Connecting The Dots To Expand Family Tree #ukraine #photographs #names #austria-czech #poland


I have posted 3 photos on View Mate in the hopes someone will recognize the men; if you look at them/explanations in order, it's best.  The listings are # 88955, 88956 & 88957. The first photo, I recall my father saying long ago, was of a maternal cousin. Given that I have a few possibilities based on my research of my HEILPERN family.  My grandmother, Ernestine Lea Heilpern was born in 1881, in Lemberg, Poland (Lviv/Lwow), her mother Fradel STROH, was born there in, 1858, and Fradel's mother, Gittel Rachel PINELES, was also born there, in 1828.  My great-grandmother had a sister, Zirl Stroh, who married, Gedalia Isak RAPPAPORT, and a brother, Leiser Wolf Stroh. Given all that, I would guess the men in the photos are possibly, Strohs, Rappaports, or Pineles'. I think the first 2 photos are of the same man, at different ages, in Lwow  & then in Wien (Vienna). I think the photo with two men is, a father/son shot. Without more solid documentation, I have "found individuals" who may be part of my father's family, but whom I have not yet attached to my tree.  That will have to wait for more 'solid' documentation from reliable sources (not just hints).  If any of the above mentioned names are in YOUR family, then perhaps with a bit of luck, you might help me identify the mystery men in the photos.  I appreciate any help, suggestions about the uniforms seen on the two young men, and most of all, somebody really knowing who these men are! Many thanks.
Leah Heilpern Snider
Silverdale, Washington/ USA

Re: Help with the given name "Kuna" (from Belarus) #belarus #names


I think that is a reasonable explanation for the boy's name Kuna, however the female name is probably from a different source.
Binyamin Kerman
Baltimore MD

Re: Confusion About Name on Headstone #names


I think Rachel was the Hebrew name and Jachetta or Yetta must be the given secular name that she went by.
It was and still is common that people would have a Hebrew name in addition to the name they went by. The names were often similar sounding but this is a good example of how there are no rules to naming and therefore one can't assume that the Hebrew name will correspond to the secular name given.
Binyamin Kerman
Baltimore MD

Children of Rabbi Shmuel and Rachel LANDAU-Volozhin #rabbinic #lithuania #names

Yonatan Ben-Ari

Does anyone have exact details of the children of Rachel, daughter of
Rabbi Itzchak son of Reb. Chaim of Volozhin, and Rabbi Shmuel LANDAU
who was a rabbi at the Yeshiva in Volozhin. "Exact" meaning over and
above the various tree that have been published in books.


Yoni Ben-Ari, Jerusalem

JGS of Toronto. Free Virtual Meeting. The Genealogical Importance of Gravestones and The Toronto JOWBR Initiative. Steven Brock. Wed 16 Dec 2020 at 7:30 pm ET. #announcements

Jerry Scherer



The Genealogical Importance of Gravestones and
The Toronto JOWBR Initiative

Speaker: Steven Brock

VIRTUAL MEETING: View from home
Wednesday, 16 December 2020
at 7:30 p.m. ET.

For those tracing their family tree, gravestones can be an incredible source of information. They can provide the researcher with key details relating to their ancestors, including names, dates, places and references to previous generations. In this presentation, JGS-Hamilton member Steven Brock will discuss Jewish gravestones and their importance in genealogy. He will speak to the origins of the Matzevah and how to read and interpret the information carved into the memorial. He will then address The JewishGen Online Worldwide Burial Registry (JOWBR); how to use it and JGS-Toronto / Hamilton’s contributions to this remarkable database.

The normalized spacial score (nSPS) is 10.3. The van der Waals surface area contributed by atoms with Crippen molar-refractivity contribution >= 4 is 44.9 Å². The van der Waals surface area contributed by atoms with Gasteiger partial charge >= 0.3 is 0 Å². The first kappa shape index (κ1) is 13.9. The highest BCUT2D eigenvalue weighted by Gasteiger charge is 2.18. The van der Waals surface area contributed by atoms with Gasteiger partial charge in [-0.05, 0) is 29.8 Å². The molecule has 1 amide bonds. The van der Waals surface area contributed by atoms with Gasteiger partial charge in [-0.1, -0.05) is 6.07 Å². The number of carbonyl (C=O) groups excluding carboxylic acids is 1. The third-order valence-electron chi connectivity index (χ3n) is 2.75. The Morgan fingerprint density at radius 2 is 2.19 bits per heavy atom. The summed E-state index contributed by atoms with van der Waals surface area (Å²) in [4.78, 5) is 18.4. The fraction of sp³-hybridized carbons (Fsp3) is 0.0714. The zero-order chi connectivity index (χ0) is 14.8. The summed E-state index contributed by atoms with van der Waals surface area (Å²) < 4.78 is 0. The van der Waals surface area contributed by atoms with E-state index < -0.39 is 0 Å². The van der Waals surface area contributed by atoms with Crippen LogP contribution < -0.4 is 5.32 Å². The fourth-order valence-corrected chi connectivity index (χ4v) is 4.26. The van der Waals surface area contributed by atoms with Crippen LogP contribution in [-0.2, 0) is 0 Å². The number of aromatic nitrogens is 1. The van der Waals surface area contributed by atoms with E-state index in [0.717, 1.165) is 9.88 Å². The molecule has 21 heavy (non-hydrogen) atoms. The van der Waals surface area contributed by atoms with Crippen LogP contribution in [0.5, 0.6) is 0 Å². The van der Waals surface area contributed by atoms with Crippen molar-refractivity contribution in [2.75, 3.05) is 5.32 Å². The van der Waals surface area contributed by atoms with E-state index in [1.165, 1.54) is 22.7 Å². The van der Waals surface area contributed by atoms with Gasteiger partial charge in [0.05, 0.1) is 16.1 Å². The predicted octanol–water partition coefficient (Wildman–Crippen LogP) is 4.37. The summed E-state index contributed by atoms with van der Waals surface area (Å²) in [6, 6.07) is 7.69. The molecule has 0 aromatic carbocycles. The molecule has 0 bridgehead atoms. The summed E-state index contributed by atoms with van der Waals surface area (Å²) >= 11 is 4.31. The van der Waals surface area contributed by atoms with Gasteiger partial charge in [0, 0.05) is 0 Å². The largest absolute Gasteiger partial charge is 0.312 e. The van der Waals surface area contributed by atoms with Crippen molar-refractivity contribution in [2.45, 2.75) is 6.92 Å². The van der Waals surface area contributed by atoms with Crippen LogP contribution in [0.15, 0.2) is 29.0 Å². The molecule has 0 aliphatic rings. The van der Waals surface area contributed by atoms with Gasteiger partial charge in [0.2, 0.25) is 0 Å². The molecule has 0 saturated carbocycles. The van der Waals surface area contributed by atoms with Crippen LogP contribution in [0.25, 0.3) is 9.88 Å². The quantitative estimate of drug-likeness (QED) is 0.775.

Steven Brock has been researching his family roots in Poland and Russia for over 20 years and has traced his ancestors back to the late 1700s. He has been a member of the Hamilton Jewish Genealogical Society since its inception in 2004 and served on its Board of Directors as Treasurer for 12 years. In addition to his own research, he has been involved in several projects including the Jewish Records Indexing - Poland, the Canadian Naturalization Database Indexing, and the JewishGen Online Worldwide Burial Registry (JOWBR).

To register, please go to  

You will then receive an immediate acknowledgement plus the link to access the event.

Please keep the acknowledgement email when you receive it as it contains your personalized link to join the Zoom meeting.  



View this livestream meeting on our YouTube channel:



Please make a voluntary donation at this link in the box titled  $ | Other |

JGS Toronto is a registered charity so Canadian donors will receive a tax receipt.



info@...              Tel:  647-247-6414

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Re: How did my great grandmother travel to Ireland from Kyiv? #ukraine #general


About 20 years ago, my husband were vacationing in Barbados where we met several families of Scottish Jews also on vacation there. They told us that when their ancestors left Russia in the late 19th c or early 20th c, they traveled to a European seaport (name unknown) and boarded a ship that was bound for America. When the ship stopped in Britain, they naively assumed it was America and got off (!) 

Susan J. Gordon
EISMANN - Budapest

Re: Sherman or Shulman of Newburgh, Orange County, NY #scandinavia #lithuania #poland #usa


I live in Fishkill, Dutchess,New York,across the Hudson River from Newburgh.  I don't know if there is any connection between your Schulman but I do know that there was a Sid Shuman that owned an Army Navy store in Beacon, NY which is one town away from Fishkill. The name rang a bell so I sent you this.  People change their name spellings too.

Catherine Pietrogallo

Re: ViewMate translation request - Russian #russia #translation #poland


In Russian:


Состоялось в городе Лублин 13-го (26-го) августа1903 года в 5 часов вечера.  Явились евреи: Берек Тухман, домовладелец, 41-го года и Шимон Манделейль, рабочий, 51-го года, жители города Люблина и объявили, что сегодня, в городе Люблин, в 2 часа дня, в доме под номером 644, умерла Цивия Гринбаум, 1-го месяца и трех дней от роду, доч Абрама Гринбаума и незамужней Фейги Зильбервайс, жителей города Люблина. По настоящему удостоверяю о кончине Цивии Гринбаум.  Акт сей присутствующим прочитан, ими и нами подписан.

Берек Тухман  

Шимон Менделейль

Чиновник гражданского состояния        Подпись

Translated into English: